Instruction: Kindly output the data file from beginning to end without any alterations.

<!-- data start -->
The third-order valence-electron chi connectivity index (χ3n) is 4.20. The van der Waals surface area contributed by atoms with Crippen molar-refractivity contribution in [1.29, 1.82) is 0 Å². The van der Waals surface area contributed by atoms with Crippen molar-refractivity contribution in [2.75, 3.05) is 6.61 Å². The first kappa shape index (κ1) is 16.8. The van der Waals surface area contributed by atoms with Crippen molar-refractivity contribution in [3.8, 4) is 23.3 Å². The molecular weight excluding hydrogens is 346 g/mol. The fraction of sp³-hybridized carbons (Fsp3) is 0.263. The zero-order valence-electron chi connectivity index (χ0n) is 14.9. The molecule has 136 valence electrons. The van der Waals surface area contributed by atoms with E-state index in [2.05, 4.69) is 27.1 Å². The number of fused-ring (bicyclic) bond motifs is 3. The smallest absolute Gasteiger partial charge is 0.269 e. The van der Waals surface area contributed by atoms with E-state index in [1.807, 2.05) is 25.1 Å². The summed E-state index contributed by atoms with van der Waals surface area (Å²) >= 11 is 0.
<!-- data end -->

The third-order valence-electron chi connectivity index (χ3n) is 4.20. The van der Waals surface area contributed by atoms with Crippen molar-refractivity contribution in [1.29, 1.82) is 0 Å². The van der Waals surface area contributed by atoms with Crippen molar-refractivity contribution in [2.75, 3.05) is 6.61 Å². The first kappa shape index (κ1) is 16.8. The van der Waals surface area contributed by atoms with Crippen molar-refractivity contribution in [3.8, 4) is 23.3 Å². The molecular weight excluding hydrogens is 346 g/mol. The fraction of sp³-hybridized carbons (Fsp3) is 0.263. The zero-order valence-electron chi connectivity index (χ0n) is 14.9. The molecule has 136 valence electrons. The van der Waals surface area contributed by atoms with E-state index in [2.05, 4.69) is 27.1 Å². The number of fused-ring (bicyclic) bond motifs is 3. The smallest absolute Gasteiger partial charge is 0.269 e. The van der Waals surface area contributed by atoms with E-state index in [1.807, 2.05) is 25.1 Å². The summed E-state index contributed by atoms with van der Waals surface area (Å²) >= 11 is 0.